Date of Award


Document Type

Open Access Dissertation


Electrical Engineering

First Advisor

Mohammod Ali


Sensors and sensing system are playing dominant roles in monitoring the health of infrastructure, such as bridges, power lines, gas pipelines, rail roads etc. Sensing modalities employing Surface Acoustic Waves (SAW), Electromagnetic (EM) and optical have been investigated and reported. Sensors that utilize the perturbation of EM fields as function of the change in the physical structural or material phenomenon are of particular interest because of their inherent synergy with electronic system and diagnostic techniques, e.g. Time Domain Reflectometry (TDR), Joint-Time-Frequency-Domain-Reflectometry (JTFDR). The focus of this work is to study and develop new sensing and monitoring concepts that are based on EM principles.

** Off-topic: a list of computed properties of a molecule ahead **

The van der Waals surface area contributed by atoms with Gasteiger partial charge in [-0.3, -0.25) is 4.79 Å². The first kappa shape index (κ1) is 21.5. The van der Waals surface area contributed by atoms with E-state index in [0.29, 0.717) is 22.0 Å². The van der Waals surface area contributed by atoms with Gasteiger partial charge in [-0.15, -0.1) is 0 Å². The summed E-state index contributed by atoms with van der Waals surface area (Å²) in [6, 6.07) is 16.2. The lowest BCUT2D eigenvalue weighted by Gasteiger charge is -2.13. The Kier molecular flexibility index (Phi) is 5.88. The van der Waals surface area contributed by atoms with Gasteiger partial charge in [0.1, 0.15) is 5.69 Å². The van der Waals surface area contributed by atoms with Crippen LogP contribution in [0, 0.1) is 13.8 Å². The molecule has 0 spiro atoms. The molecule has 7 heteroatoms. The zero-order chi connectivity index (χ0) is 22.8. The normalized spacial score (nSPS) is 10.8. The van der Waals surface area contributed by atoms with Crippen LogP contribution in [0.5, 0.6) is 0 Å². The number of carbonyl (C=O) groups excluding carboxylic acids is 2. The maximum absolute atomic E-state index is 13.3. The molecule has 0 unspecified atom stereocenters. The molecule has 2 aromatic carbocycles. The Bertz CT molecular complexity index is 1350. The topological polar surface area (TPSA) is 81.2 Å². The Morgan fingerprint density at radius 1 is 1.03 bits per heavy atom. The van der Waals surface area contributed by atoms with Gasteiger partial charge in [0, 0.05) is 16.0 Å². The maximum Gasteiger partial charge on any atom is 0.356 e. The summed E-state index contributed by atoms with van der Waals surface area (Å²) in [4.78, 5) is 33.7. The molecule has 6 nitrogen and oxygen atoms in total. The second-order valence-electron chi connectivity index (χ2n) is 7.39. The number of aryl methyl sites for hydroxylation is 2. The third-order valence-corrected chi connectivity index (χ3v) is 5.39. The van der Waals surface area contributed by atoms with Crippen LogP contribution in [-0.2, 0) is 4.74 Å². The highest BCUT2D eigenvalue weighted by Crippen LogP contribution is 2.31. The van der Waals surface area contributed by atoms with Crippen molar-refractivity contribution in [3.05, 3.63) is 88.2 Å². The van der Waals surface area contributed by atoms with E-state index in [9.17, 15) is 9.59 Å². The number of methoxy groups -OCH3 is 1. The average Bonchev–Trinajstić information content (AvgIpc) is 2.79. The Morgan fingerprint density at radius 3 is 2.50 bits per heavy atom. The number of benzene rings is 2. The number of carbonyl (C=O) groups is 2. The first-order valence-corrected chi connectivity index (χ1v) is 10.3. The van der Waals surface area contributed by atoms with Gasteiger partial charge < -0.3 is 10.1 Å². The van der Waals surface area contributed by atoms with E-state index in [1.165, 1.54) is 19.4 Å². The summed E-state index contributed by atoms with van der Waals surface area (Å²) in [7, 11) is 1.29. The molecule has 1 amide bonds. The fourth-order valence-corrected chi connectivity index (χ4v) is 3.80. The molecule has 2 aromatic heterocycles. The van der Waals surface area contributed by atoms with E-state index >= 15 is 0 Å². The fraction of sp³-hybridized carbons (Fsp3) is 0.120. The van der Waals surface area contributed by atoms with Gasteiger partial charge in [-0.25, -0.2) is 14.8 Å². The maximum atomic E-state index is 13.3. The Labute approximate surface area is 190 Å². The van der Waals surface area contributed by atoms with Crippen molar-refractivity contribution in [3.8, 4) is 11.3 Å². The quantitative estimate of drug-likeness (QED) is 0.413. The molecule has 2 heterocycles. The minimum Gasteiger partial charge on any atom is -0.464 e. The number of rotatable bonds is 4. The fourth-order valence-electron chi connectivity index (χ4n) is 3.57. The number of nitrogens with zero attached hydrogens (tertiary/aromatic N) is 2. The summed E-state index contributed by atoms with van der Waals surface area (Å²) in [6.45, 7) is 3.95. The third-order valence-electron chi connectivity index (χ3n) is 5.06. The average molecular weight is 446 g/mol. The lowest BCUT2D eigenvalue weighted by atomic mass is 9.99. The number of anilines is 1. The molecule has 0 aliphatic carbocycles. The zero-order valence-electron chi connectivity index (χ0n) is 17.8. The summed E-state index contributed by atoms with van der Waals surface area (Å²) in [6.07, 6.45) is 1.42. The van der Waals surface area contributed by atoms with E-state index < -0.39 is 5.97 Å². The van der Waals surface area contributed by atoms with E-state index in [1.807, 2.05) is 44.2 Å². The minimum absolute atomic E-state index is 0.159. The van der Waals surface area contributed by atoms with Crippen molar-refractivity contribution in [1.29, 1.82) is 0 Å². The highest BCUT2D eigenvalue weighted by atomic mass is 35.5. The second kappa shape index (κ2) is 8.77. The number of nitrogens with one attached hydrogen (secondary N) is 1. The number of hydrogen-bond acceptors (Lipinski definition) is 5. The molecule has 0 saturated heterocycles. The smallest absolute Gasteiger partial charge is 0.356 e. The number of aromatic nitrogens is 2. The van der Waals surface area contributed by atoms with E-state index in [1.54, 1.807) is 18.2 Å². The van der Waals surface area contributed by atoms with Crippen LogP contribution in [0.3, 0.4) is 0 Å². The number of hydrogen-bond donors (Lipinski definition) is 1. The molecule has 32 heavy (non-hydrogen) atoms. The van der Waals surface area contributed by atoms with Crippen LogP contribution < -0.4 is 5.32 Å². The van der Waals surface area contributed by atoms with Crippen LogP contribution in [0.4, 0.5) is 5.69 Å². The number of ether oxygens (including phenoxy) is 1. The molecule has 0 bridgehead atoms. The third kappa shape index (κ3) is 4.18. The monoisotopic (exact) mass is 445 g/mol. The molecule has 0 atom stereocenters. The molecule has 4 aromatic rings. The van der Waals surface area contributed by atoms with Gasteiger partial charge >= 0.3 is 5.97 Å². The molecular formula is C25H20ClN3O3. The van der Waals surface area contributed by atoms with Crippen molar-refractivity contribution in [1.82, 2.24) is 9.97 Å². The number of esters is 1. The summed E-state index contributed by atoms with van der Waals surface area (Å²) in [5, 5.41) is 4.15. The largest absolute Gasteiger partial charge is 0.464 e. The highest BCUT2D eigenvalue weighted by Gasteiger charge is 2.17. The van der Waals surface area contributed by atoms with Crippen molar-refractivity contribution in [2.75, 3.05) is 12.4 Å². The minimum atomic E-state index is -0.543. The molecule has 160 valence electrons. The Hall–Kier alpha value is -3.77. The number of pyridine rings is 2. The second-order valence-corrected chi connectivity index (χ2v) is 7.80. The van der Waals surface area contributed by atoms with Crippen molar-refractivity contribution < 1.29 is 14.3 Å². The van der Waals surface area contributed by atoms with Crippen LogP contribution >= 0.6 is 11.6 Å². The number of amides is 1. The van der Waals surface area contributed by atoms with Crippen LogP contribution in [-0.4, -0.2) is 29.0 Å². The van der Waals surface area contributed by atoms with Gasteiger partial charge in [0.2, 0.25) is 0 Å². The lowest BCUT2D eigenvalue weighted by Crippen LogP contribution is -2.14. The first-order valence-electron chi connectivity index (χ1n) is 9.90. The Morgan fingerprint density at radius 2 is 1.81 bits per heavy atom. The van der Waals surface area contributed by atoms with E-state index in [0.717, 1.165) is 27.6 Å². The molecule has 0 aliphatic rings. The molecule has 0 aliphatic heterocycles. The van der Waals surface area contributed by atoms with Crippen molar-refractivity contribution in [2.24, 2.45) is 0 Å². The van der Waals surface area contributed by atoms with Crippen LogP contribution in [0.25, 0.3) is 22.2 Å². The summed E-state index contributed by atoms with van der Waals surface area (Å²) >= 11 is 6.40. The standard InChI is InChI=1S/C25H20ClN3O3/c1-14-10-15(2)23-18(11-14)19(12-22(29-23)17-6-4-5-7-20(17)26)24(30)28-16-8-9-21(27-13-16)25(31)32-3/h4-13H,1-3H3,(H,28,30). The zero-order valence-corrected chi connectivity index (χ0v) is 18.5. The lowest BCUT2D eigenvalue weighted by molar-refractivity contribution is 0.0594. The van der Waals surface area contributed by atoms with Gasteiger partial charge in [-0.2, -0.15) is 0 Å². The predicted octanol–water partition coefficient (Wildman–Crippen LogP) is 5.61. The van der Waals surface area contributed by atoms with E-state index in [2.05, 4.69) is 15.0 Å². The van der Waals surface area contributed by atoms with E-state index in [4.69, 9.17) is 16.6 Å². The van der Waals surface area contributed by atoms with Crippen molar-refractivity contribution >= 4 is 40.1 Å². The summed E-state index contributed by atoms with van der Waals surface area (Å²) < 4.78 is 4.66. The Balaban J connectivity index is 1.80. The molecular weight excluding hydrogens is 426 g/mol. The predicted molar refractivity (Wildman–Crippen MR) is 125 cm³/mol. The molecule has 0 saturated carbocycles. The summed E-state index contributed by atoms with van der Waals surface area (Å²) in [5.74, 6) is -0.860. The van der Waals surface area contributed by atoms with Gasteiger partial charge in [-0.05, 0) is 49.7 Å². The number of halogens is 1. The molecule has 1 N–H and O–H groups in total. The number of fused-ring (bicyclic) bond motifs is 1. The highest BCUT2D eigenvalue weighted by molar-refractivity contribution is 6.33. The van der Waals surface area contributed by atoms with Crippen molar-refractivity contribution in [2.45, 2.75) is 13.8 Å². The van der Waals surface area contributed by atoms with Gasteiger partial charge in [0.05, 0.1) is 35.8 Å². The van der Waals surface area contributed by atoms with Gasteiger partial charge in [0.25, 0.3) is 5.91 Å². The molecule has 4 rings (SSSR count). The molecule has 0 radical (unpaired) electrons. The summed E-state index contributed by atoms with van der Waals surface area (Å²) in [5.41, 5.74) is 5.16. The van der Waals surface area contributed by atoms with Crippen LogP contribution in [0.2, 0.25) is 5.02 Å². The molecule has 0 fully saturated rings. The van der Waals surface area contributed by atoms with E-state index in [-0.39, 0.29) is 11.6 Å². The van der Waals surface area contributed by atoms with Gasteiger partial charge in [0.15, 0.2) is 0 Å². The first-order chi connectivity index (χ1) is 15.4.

First, the analyses, design and development of a static electric field type sensor are presented for application in embedded concrete moisture content measurement. The analytical formulation and results based on conformal mapping method for an interdigitated sensor clearly show the dependency of the field penetration depth and the inter-electrode capacitance on the electrode sizes and their spacings. It is observed that larger electrode size and small separation are needed in order to achieve substantially higher capacitance or large field penetration depth. A meander and a circular sensor are fabricated and tested to demonstrate concrete moisture content measurements that show that moisture content is a linear function of sensor interelectrode capacitance. Second, sub-wavelength dimension non-intrusive wave launchers are designed and tested that can launch TDR or JTFDR type broadband surface wave waveforms in the VHF-UHF bands in order to detect cable faults. Greater than 3:1 transmission bandwidth (100-300 MHz) is obtained with a cylindrical launcher on square orthogonal ground plane while with a CSW launcher more than an octave (100-240 MHz) bandwidth is achieved. Open circuit faults are detected using surface waves and TDR on two XLPE cables. Third, a new mathematical method is developed that can be used to determine the changes in the dielectric constant of a cable insulating material. By comparing the experimental JTFDR waveform signatures from a new and an aged cable, it is demonstrated that the change in the average dielectric constant of the insulation material can be estimated from the phase transfer functions obtained from the FFT of measured magnitude and phase responses. The experimental data obtained for two types of cables, XLPE and EPR show that the dielectric constant decreases with accelerated aging. Finally, JTFDR surface wave sensing method is developed and applied to determine the locations of aging related insulation damage in power cables. The comparative power spectral responses of conducted and non-intrusive surface wave JTFDR waveforms clearly show the resulting bandwidth reduction in the latter primarily because of the reflective nature of the coupling. It is demonstrated that with the help of a non-intrusive wave launcher and a 120 MHz Gaussian chirp waveform the location of aging related insulation damages can be detected. Experiments conducted show the cross-correlation peaks at subsequent aging intervals as the cable is aged inside a heat chamber.